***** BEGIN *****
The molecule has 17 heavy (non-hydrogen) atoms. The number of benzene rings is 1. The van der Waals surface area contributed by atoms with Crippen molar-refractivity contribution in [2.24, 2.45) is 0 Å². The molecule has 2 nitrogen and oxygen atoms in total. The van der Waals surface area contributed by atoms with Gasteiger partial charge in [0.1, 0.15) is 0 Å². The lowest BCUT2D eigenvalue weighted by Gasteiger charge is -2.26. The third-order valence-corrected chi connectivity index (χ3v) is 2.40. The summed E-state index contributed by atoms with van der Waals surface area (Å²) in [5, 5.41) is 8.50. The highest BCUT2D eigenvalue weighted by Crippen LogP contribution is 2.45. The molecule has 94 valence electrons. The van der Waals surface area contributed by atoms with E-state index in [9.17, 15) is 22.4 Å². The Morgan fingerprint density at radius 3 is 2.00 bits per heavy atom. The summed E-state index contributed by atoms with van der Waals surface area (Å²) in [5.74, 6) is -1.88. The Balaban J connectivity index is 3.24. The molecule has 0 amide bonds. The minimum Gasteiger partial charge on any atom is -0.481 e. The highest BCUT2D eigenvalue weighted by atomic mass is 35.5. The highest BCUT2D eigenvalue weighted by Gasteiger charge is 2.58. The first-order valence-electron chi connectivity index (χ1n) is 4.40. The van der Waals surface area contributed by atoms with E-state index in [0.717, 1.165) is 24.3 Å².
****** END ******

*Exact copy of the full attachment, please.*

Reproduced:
The molecule has 17 heavy (non-hydrogen) atoms. The number of benzene rings is 1. The van der Waals surface area contributed by atoms with Crippen molar-refractivity contribution in [2.24, 2.45) is 0 Å². The molecule has 2 nitrogen and oxygen atoms in total. The van der Waals surface area contributed by atoms with Gasteiger partial charge in [0.1, 0.15) is 0 Å². The lowest BCUT2D eigenvalue weighted by Gasteiger charge is -2.26. The third-order valence-corrected chi connectivity index (χ3v) is 2.40. The summed E-state index contributed by atoms with van der Waals surface area (Å²) in [5, 5.41) is 8.50. The highest BCUT2D eigenvalue weighted by Crippen LogP contribution is 2.45. The molecule has 94 valence electrons. The van der Waals surface area contributed by atoms with E-state index in [9.17, 15) is 22.4 Å². The Morgan fingerprint density at radius 3 is 2.00 bits per heavy atom. The summed E-state index contributed by atoms with van der Waals surface area (Å²) in [5.74, 6) is -1.88. The Balaban J connectivity index is 3.24. The molecule has 0 amide bonds. The minimum Gasteiger partial charge on any atom is -0.481 e. The highest BCUT2D eigenvalue weighted by atomic mass is 35.5. The highest BCUT2D eigenvalue weighted by Gasteiger charge is 2.58. The first-order valence-electron chi connectivity index (χ1n) is 4.40. The van der Waals surface area contributed by atoms with E-state index in [0.717, 1.165) is 24.3 Å².